Creating a unified algorithmic architecture to achieve human-level intelligence in vision, language, and motor control
Machines have enabled us to exceed our native abilities in myriad ways, but modern software achieves this by making narrow, often hard-coded assumptions about the problem domain it solves. Even the most advanced AIs of today are limited to driving cars or playing games such as Jeopardy by following a narrow set of hand-defined protocols, rather than having the ability to learn and reason like humans.
To this end, Vicarious is working to create software that is capable of the same kind of flexible thinking and dynamic learning as mammals. The company’s first project is a vision system that will serve as the backbone for machines that have human-level reasoning. It is an ambitious goal, but one Vicarious is well designed for.
If you’re coming from academia, you are familiar with the 9-18 month grant to publication cycle. Too often, the best way to get publishable results is to take last year’s top model, make some minor tweaks that improve accuracy on a standard dataset, and then rush to submit a paper. This cycle is not conducive to the kind of continual re-thinking needed to make fundamental advances. In industry, product orientation tends to breed mismatched incentives and politics that are toxic for long-term research. We started Vicarious to create a place where focused AI research could happen without friction.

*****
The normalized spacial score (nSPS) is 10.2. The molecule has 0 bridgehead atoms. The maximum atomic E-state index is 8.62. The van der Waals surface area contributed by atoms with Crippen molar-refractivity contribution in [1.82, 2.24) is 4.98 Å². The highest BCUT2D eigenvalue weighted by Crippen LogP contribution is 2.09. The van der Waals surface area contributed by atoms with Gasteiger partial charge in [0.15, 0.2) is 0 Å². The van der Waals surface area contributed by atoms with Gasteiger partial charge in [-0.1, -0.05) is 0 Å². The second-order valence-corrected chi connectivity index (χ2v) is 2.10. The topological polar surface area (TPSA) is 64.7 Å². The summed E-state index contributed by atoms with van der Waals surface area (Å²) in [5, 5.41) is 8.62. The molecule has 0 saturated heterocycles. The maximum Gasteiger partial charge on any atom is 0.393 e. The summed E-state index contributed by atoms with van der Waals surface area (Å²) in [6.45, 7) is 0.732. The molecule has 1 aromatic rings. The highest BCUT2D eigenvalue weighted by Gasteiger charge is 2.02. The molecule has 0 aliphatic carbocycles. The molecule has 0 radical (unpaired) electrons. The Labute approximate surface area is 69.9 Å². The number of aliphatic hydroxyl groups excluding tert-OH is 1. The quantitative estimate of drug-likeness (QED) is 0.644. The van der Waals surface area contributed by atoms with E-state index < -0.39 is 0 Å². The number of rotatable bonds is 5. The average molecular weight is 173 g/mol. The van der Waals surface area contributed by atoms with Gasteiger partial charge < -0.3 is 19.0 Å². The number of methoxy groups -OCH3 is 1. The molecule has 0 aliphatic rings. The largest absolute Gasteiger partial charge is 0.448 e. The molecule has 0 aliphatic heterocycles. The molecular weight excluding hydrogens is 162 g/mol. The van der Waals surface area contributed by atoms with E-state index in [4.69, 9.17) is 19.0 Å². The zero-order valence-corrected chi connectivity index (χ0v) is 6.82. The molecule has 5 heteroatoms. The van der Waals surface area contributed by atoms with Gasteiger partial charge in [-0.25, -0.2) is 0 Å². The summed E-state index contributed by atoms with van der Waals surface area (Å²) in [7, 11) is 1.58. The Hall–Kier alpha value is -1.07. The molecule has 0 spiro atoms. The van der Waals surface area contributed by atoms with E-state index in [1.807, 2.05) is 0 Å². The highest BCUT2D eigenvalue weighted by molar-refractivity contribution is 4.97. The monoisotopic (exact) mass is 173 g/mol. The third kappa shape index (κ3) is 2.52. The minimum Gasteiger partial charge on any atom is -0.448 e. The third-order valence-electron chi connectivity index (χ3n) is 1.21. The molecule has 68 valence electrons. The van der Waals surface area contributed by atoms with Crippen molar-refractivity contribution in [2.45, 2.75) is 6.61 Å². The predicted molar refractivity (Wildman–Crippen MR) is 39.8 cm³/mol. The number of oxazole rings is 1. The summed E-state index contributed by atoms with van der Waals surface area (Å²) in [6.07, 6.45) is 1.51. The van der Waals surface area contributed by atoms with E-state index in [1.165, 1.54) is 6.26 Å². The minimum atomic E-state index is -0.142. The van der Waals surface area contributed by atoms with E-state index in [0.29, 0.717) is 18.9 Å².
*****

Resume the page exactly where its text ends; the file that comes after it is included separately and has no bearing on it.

The company has raised almost $70 million to free themselves from the constraints of grant applications, publications or product development cycles. Vicarious’ unique position enables its team to approach artificial intelligence with the time and patience they would not otherwise be afforded in academia or industry. They have also assembled an impressive cross-disciplinary team of neuroscientists, programmers and machine-learning specialists that combine decades of expertise in the field.